The GSMA has announced that mobile technology will play a significant role in the provision of healthcare services globally and predicts the growth of the mHealth market will lead to a revenue opportunity worth US$23 billion by 2017.
The findings are from a new report, ‘Touching Lives through Mobile Health: Assessment of the Global Market Opportunity’, conducted by PwC for the GSMA, which looks at the key challenges the healthcare industry is facing worldwide and the opportunity mobile technology provides in overcoming these challenges.
The report suggests that in spite of the advancements in medical technologies and a general increase in income levels, healthcare continues to pose challenges of affordability, complexity and access across the world. In contrast, mobile access is almost ubiquitous. With the increasing penetration of smartphones and new and innovative ‘connected devices’, and the proliferation of Mobile Broadband networks and services worldwide, mobile will play a far greater role in healthcare in both developed and developing countries in the future.
“By 2017, mobile technology will be a key enabler of healthcare delivery reaching every corner of the globe,” said Jeanine Vos, Executive Director, mHealth at the GSMA. “With developed countries needing to reduce the cost of universal healthcare, and developing countries looking to roll out life-saving services to in-need communities, mobile technology offers the ability to deliver highly effective, scalable and affordable healthcare beyond the confines of a hospital or doctor’s surgery.”
In terms of the market opportunity, the research found that the provision of pervasive mHealth services and applications worldwide could provide mobile operators with revenues worth approximately US$11.5 billion by 2017. Device vendors could benefit from a revenue opportunity of US$6.6 billion, content and application providers US$2.6 billion, and healthcare providers US$2.4 billion by 2017.
Europe would become the largest mHealth region by 2017 with revenues of US$6.9 billion. Asia Pacific would be the second-largest region with revenues of US$6.8 billion, North America could account for US$6.5 billion, Latin America US$1.6 billion and Africa US$1.2 billion. In terms of individual countries, the United States could benefit from revenues of US$5.9 billion, accounting for a quarter of the global mHealth market by 2017, and revenues in China and Japan could reach US$2.5 billion and US$1.4 billion respectively.
To enable this opportunity, however, governments, regulators and healthcare providers need to work with mobile operators and organisations in the broader mHealth ecosystem, including device vendors and content and application players, to support the roll-out and adoption of new mHealth services. This includes several key factors:
• Government support: Only when Governments worldwide embrace constructive policy agendas for mHealth, will the market start to achieve its potential and scale rapidly. Governments should take steps to adopt the concept of mHealth as an effective way to improve access to and affordability of healthcare. This includes encouraging the use of mHealth services by public healthcare providers and incentivising private providers to deliver mHealth services.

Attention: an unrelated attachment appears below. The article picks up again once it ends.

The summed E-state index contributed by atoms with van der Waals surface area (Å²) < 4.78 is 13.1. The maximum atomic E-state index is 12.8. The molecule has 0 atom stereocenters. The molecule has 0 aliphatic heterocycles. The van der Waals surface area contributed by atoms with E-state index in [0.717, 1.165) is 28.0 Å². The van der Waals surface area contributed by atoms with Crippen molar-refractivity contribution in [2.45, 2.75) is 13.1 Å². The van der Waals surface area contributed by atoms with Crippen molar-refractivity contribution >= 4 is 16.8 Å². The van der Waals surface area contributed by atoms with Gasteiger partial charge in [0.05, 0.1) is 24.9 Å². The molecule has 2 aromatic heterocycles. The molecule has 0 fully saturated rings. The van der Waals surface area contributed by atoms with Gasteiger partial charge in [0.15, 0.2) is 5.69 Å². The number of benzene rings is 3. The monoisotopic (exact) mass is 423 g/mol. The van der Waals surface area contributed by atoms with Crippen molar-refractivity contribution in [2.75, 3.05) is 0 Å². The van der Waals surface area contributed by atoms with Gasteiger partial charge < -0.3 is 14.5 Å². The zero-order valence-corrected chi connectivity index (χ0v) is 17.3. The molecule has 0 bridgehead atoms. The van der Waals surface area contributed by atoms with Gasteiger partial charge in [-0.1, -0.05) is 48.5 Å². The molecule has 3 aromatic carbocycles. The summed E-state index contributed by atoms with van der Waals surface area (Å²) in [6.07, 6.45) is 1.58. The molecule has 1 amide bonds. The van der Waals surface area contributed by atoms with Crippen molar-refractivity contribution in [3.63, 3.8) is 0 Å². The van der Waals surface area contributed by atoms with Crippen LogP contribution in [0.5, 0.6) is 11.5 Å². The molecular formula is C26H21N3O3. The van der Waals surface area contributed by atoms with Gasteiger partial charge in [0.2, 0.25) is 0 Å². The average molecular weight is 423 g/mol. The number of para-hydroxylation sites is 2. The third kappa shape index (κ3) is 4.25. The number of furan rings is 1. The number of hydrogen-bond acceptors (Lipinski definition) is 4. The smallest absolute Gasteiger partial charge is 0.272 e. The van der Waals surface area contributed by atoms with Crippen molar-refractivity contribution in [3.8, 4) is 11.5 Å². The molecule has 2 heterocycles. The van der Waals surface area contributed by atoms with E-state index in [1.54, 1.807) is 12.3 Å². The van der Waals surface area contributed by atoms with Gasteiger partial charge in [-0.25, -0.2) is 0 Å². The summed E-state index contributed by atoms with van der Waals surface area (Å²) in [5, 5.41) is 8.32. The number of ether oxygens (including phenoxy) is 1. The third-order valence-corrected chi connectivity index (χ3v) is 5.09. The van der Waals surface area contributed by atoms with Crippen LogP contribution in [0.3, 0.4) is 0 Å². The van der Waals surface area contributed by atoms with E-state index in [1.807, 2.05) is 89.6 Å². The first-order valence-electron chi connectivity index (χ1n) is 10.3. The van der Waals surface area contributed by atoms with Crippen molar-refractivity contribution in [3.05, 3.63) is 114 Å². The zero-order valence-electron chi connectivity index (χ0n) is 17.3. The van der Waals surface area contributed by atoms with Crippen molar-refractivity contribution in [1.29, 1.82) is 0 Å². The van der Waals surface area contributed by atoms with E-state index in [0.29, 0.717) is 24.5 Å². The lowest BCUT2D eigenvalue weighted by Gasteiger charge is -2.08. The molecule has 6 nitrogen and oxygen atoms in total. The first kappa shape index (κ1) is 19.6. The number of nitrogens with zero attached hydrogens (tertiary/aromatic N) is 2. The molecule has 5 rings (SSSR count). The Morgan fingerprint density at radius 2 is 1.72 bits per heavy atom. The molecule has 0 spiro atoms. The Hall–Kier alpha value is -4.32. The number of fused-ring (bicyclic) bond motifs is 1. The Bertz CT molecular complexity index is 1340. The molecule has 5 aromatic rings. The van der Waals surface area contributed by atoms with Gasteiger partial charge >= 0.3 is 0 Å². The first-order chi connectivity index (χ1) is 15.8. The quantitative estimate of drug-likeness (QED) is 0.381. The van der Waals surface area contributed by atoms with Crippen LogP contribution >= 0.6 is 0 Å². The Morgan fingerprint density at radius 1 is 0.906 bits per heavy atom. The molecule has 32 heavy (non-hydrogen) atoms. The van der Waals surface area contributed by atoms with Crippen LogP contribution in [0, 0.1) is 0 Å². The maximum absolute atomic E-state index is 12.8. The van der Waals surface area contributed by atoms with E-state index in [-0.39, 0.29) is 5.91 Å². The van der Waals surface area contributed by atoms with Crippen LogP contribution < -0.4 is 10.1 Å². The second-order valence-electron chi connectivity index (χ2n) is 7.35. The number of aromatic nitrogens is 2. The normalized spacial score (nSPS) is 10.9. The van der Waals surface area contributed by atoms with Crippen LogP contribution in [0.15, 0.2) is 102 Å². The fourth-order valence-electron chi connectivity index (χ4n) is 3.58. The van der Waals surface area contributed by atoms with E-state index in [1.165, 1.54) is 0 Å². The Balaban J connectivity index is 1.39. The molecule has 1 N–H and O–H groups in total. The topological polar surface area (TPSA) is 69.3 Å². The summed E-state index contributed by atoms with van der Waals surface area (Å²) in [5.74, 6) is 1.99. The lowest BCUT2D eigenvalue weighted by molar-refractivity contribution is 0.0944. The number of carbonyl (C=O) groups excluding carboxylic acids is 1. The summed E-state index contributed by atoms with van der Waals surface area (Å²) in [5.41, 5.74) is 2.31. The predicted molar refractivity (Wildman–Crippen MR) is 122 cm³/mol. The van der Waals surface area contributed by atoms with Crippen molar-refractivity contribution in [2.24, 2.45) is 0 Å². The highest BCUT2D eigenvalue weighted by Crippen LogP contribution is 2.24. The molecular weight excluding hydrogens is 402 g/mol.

• Regulatory support: Regulators need to proactively address the issues that currently limit the growth of mHealth services, certification, interoperability and standardisation.
• Healthcare industry acceptance: Clear benefit studies from key players in the mHealth ecosystem, as well as government support, are vital to driving acceptance in the medical profession.
• User adoption: Widespread user adoption will help drive the exponential growth and market opportunity for mHealth. This will be supported by recommendations from medical professionals, overall service affordability and widespread availability of content and devices.
“There’s no doubt that collaboration is critical. Leading carriers, device manufacturers, health plans and providers all need to come together to help transform mHealth from a niche play into widescale implementation as a standard of care,” said Eleanor Chye, Executive Director, Mobility Healthcare and Pharma, Mobility Product Management, AT&T Business Solutions. “All of us have to step up and adopt these solutions and drive them into the care delivery system. It’s going to take adoption on the patient side and integration on the delivery side.”
Monitoring services, such as those for chronic disease management, will account for 65 per cent of the market (US$15 billion) by 2017. One example is T-Mobile’s CardioMessenger Service that offers remote cardiac monitoring for patients in Germany.
Diagnosis services will be the second-largest segment, comprising 15 per cent of the global mHealth market (US$3.4 billion). This includes mobile telemedicine and health call centres that allow those in isolated areas to connect with healthcare professionals, such as the Telenor Teledoctor service in Pakistan, which offers 24/7 access to qualified physicians.
Treatment services will be the third-largest revenue opportunity at 10 per cent of the overall market (US$2.3 billion). Current examples include services that ensure patients adhere to treatment schedules, such as Vitality Glow Caps that remind users via SMS and through calls that they should take their medication.
Ms. Vos added: “This report not only highlights the revenue opportunity mHealth will provide, but crucially, it also proves the feasibility of mobile services supporting healthcare is greater than ever before. mHealth is not only here to stay, but is expected to drive major changes in the delivery of healthcare worldwide. “However, it is critical that governments and regulators the world over, as well as the healthcare profession, embrace this opportunity and work with the mobile industry to ensure that it is fully realised.”